We are in the midst of getting the tomatoes planted. This should be done by Tuesday afternoon as we only have about 100 plants left. This would have taken less time but we realized after about 3/4 of the tomato stakes had been put up that we do not have enough stakes for all the beds and we need to buy another 75 or so. That would be an easy task except we need two different heights and I lost the sheet that had all the data about what tomato were to be planted and how many beds of each and which beds took which stakes. Fortunately I had posted the list of the maters on my blog and from that I was able to basically remember how many beds of each type and which type takes which sized stake-big indeterminate heirlooms take 7' stakes and the determinants take the little stakes. Now almost all the maters are transplanted and we have a good idea of what we need stake-wise.

We could have opted to just go ahead and plant the tomatoes willy nilly and put up which ever sized stake was handy but we have been there, done that in the past and it works out badly-tall plants on short stakes growing well above the tops of the stakes than dropping down to the ground-that is a nightmare scenario for harvesting. And of course, you get short plants on tall stakes which is just a waste (but quite easy to harvest).

These are the things we deal with in our lives.

Don't forget there is a potluck/farm tour coming up on the solstice, Sunday June 21st. I encourage everyone to attend as these are fun, you will learn more about how your food is raised and get to eat some good food and have good conversation. let me know if you can/cannot come.

Oh yeah, a reminder to bring back all the plastic bags, rubber bands and fruit boxes and any other packaging we supply-we will reuse it all and lessen our impact and landfill use. Just leave such things on the counter in the store

Like last week (and until it gets cool again) your share will be in the fridge.

Recipe

Squash and asparagus
2 medium zucchinis, sliced
1 onion sliced
1/2 pound asparagus, cut into 1" pieces
2TBL butter
salt to taste

Heat a large frying/sautée pan and add the butter when it has melted and stopped foaming add all the vegetables and salt and cook covered on medium heat for 15 minutes, checking and stirring occasionally. remove lid and cook another 5 minutes and serve.



This Week's Share


Asparagus-a half pound this week. the plants are finally starting to go dormant. it was a good run.
Spring Mix-this has been so good the past couple of weeks
Lettuce-another bag of mixed heirloom heads of lettuce
Zucchini-a pound or 2 of zephyr (yellow and green) and Jackpot (dark green). I find the zephyr much tastier than the jackpot
Red Turnips-These are a salad turnip as they are sweeter than the purple top globe turnip that is by far the most common turnip in America. These can also be cooked and are very tasty this way as well.
Basil-this will increase in amount as the plants get bigger. Make a pesto, use in salads, freeze by putting basil and a bit of olive oil in a food processor and pureeing, than put the basil puree into an ice cube tray (that will forever have the essence of basil) and freeze.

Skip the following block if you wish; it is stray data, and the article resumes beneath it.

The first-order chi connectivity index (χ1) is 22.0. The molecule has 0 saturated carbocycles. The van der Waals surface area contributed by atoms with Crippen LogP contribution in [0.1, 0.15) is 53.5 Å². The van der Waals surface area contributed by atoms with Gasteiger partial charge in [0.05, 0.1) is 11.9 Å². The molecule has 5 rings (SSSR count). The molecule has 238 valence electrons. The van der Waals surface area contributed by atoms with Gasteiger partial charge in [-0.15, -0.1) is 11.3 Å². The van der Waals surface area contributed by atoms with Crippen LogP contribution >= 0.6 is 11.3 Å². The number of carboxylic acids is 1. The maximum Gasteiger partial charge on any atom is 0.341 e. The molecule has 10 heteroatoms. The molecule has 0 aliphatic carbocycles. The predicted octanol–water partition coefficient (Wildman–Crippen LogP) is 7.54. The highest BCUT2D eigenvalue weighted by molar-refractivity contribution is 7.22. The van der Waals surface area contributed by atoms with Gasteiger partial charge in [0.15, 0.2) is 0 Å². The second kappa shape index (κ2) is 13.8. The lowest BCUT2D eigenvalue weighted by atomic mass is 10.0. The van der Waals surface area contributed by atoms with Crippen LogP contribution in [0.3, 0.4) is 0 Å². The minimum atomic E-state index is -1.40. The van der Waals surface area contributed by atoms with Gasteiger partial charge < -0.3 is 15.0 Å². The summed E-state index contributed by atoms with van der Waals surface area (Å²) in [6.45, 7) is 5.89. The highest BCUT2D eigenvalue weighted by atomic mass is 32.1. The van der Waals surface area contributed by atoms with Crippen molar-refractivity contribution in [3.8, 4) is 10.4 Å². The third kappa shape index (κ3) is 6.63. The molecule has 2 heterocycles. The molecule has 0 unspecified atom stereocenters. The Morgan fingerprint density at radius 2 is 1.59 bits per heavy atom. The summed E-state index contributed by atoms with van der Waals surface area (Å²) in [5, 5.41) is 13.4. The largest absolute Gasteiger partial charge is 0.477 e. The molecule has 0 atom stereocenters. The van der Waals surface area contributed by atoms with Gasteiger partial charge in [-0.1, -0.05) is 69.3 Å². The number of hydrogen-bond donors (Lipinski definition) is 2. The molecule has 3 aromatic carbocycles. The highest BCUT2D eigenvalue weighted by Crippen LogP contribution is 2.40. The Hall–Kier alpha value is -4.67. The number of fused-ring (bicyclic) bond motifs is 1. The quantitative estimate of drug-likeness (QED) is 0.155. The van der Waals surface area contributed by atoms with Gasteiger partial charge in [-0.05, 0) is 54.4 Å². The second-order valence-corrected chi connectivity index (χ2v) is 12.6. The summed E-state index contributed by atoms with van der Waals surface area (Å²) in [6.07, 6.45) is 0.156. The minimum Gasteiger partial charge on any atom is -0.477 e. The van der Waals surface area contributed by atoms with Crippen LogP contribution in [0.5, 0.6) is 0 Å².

Thyme
Mizuna/Tat soi-a bag of asian greens-this is good in a stir fry, braised or as a bed of greens topped with some cooke vegetables or meat
Red Mustard-a hot and sweet mustard. this does lose a lot of its' heat when cooked
Sugar snap peas-last week you got snow and shelling peas. this week sugar snaps which you string and eat pod and all

 
 

Boulder Belt Farm Share Week 7

It's another week of yummy food.

The weather is improving quite a bit. We got over 3" of rain over the weekend which was badly needed. It got cold but we did not get much, if any frost (I think a couple of the tiny asparagus spears got frost damaged but not more than .01%) and now we get some very nice dry and sunny days to get a lot of weeding/hoeing/tilling done.

The farm is very beautiful. The trees are leafing out and the early summer flowers are opening. Mostly irises (my favorite flower) with a bit of phlox and soon we should have a hillside covered in daisies

Monday was spent weeding, mainly onions and garlic. We have a really nice method to take care of the weeds that is not too labor intensive. First we get out the wheel hoe and hit the big areas. Next we use a stirrup hoe to get smaller areas that the wheel hoe blade is to wide to do. after all that is done we hand weed what's left. Usually there is hardly anything to hand weed but today we hit several beds that need a lot of hand weeding. The scallions are the worst but fortunately they are well on their way to being done. I am happy that the onions and garlic did not need much hand weeding at all, just a few thistle plants that had to be pulled per bed. if there is not a lot of little weeds growing up in between the plants and the weeds are small  we can get a bed done in about 15 minutes. If there are a lot of little weeds between plants than a bed will take about 2 to 3 hours with one person doing the work. From now until mid July when it usually gets dry we will be doing a lot of weeding, than the weed pressure usually lightens up a lot.

Beside weeding (and the perpetual harvesting) we are gearing up to put out about 750 tomato, pepper and aubergine seedlings. This means many beds to till (about 2/3 are tilled), than landscape fabric mulch and irrigation tapes are put down. the mulch is secured by digging in the edges. 7' tall metal fence stakes are driven into the ground for the tomatoes-10 stakes per bed so we have something to support the tomatoes. We also stake the peppers but they take much smaller stakes and could even use tomato cages, if we had any. We do not use cages for tomatoes as we grow great big indetermanent tomato varieties and they get way too big for cages so we stake them and support them a la the "Florida Weave" (google it).